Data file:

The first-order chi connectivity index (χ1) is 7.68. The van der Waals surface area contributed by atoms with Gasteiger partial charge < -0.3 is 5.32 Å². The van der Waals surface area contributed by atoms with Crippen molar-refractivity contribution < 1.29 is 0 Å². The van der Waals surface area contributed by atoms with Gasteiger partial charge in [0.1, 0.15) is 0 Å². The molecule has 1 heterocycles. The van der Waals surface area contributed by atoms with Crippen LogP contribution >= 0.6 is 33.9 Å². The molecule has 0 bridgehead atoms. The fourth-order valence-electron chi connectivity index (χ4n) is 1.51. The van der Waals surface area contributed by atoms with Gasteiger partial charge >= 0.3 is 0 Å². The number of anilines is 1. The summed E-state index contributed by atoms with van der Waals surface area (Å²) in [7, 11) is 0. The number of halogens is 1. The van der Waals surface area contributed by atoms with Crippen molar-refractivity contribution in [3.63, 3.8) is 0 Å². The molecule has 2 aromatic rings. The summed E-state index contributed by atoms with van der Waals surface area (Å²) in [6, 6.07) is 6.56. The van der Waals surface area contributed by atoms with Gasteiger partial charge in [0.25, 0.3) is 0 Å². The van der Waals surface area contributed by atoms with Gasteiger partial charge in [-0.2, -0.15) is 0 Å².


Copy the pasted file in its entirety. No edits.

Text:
The first-order chi connectivity index (χ1) is 7.68. The van der Waals surface area contributed by atoms with Gasteiger partial charge < -0.3 is 5.32 Å². The van der Waals surface area contributed by atoms with Crippen molar-refractivity contribution < 1.29 is 0 Å². The van der Waals surface area contributed by atoms with Gasteiger partial charge in [0.1, 0.15) is 0 Å². The molecule has 1 heterocycles. The van der Waals surface area contributed by atoms with Crippen LogP contribution >= 0.6 is 33.9 Å². The molecule has 0 bridgehead atoms. The fourth-order valence-electron chi connectivity index (χ4n) is 1.51. The van der Waals surface area contributed by atoms with Gasteiger partial charge >= 0.3 is 0 Å². The number of anilines is 1. The summed E-state index contributed by atoms with van der Waals surface area (Å²) in [7, 11) is 0. The number of halogens is 1. The van der Waals surface area contributed by atoms with Crippen molar-refractivity contribution in [3.63, 3.8) is 0 Å². The molecule has 2 aromatic rings. The summed E-state index contributed by atoms with van der Waals surface area (Å²) in [6, 6.07) is 6.56. The van der Waals surface area contributed by atoms with Gasteiger partial charge in [0.25, 0.3) is 0 Å². The van der Waals surface area contributed by atoms with Gasteiger partial charge in [-0.2, -0.15) is 0 Å².